Given the building consensus that shackling pregnant women is not only unnecessary--the vast majority are in prison for non-violent crimes in the first place--but degrading to say the least, it was a shock to find out this morning that Governor Arnold Schwarzenegger vetoed a bill passed by the California Legislature to end shackling of pregnant women in his state.

Read more... )
When this issue last came up, it was under happier circumstances. I had hoped that out of all the male politicians in America today, Schwarzenegger would be one most sympathetic to reproductive rights, but perhaps you shouldn't believe everything you see on TV?  His veto message is such bullshit, too.  Fortunately, they'll be able to overturn this no problem.


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[personal profile] mistersandman
It's a horrifying thought: Is Sarah Palin progressives' fault? Could it be that we brought this on ourselves?

Anna Holmes and Rebecca Traister think so. As they argued in their New York Times op-ed yesterday, "If Sarah Palin and her acolytes successfully redefine what it means to be a groundbreaking political woman, it will be because progressives let it happen." By not doing enough to nurture their own women leaders, Holmes and Traister say, it was Dems who cleared the way for Palin and her raging pack of grizzlies to maul our politics. Progressives "have done nothing to stop an anti-choice, pro-abstinence, socialist-bashing Tea Party enthusiast from becoming the 21st century symbol of American women in politics."
Read more... )

But, after being sidelined by the male-dominated McCain campaign, vilified by the left and ridiculed by the media, Palin found a warm embrace among conservative women, who were thrilled to see one of their own enjoy a taste of power for a change. "My experience with Palin's supporters left me alert to the fact that she was building an army of followers—not just scared and angry xenophobes…but women (and men) who felt that their support for this candidate was about an expansion of opportunities for women," Traister writes.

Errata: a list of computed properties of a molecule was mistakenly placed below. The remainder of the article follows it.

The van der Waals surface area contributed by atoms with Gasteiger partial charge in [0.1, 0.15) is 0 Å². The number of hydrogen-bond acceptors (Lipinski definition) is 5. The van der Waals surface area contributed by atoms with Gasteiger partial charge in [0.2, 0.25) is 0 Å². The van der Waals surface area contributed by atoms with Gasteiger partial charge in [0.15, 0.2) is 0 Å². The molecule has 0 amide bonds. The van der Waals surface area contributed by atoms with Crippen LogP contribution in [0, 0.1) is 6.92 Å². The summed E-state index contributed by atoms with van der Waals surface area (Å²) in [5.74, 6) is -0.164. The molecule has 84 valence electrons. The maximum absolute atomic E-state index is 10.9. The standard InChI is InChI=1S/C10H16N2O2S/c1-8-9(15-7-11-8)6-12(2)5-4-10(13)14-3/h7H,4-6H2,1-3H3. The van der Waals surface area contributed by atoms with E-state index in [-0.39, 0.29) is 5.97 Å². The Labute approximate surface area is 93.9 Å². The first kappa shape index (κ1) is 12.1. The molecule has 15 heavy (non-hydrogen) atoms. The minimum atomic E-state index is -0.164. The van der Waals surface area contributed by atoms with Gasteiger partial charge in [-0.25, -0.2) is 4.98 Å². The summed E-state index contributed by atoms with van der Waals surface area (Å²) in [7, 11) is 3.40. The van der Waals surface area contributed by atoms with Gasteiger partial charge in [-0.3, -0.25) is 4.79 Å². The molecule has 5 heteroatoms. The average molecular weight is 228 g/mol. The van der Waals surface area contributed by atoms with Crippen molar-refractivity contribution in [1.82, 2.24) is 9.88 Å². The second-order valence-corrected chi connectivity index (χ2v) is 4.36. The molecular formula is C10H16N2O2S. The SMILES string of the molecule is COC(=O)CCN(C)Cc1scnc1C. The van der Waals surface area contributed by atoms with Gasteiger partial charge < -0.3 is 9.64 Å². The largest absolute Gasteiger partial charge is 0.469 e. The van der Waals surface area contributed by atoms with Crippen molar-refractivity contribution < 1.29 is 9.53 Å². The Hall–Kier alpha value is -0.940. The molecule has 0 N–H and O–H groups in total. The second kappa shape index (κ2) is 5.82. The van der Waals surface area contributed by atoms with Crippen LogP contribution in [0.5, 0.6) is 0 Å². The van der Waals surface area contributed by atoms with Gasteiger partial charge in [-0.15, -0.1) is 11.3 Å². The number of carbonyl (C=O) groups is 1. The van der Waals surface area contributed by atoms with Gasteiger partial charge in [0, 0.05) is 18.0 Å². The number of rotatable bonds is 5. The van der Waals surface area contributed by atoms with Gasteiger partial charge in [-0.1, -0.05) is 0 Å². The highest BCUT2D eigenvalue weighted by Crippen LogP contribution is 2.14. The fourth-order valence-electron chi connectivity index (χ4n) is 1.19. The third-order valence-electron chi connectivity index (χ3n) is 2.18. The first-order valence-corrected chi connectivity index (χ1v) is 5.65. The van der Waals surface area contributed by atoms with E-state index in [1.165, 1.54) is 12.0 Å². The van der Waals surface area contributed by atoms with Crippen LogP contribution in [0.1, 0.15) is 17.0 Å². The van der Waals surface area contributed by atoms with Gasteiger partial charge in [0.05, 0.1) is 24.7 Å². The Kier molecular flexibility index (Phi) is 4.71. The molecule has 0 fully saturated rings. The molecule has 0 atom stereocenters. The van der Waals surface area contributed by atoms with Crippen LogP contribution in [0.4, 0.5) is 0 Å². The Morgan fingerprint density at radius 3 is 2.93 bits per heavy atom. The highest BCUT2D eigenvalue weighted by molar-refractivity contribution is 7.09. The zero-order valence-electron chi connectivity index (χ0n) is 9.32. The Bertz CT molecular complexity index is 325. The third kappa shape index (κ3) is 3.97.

So who's to blame for Palin? Of course, there's no simple, single answer. Perhaps we're all a bit guilty. I'd lay much of the responsibility on the media, for casting her as the Republican starlet and then treating her to a spectacular tabloid meltdown, for celebrating her beauty and earthy charm and then glorying in her every humiliation, and now blasting her every inane tweet into a vast and thought-killing echo chamber. But it's we media consumers who can't stop looking and listening.


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[personal profile] mistersandman

When she became a mother, her body was shackled. She gave birth to her son with her ankles shackled to the hospital bed. Arnita remained shackled as she held her son for the first time and while she nursed him. Like Arnita, most mothers behind bars are restrained during labor, delivery and post-delivery as a matter of routine practice in our nation's jails and prisons.

Shawanna Nelson, who was also shackled during labor, brought a lawsuit against the Arkansas Department of Corrections for cruel and unusual punishment. Thanks to her courage and the common sense of a panel of judges, the 8th Circuit Court of Appeals recently ruled that the shackling of prisoners during labor is unconstitutional.

Read more... )

By Malika Saada Saar, Founder and Executive Director of the Rebecca Project for Human Rights, a national policy and advocacy organization for vulnerable families.
This story is almost a year old, I'm posting it because it's a lot more interesting than any I could find reporting the news that Ed Rendell signed a bill that forbids this practice in Pennsylvania.  As it stands, there are still 43 states that allow this barbaric practice.   If you do not live in Vermont, Washington, California, Illinois, New York, New Mexico, or Texas, please contact your local representative.

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[personal profile] treesahquiche
Republican Senate candidate Sharron Angle has moderated a host of policy positions in her transition from a primary candidate to general election contender battling Senate Majority Leader Harry Reid. One thing she has not backed away from has been her insistence that abortion should be outlawed universally, even in cases of rape and incest.

Click to read the full story. )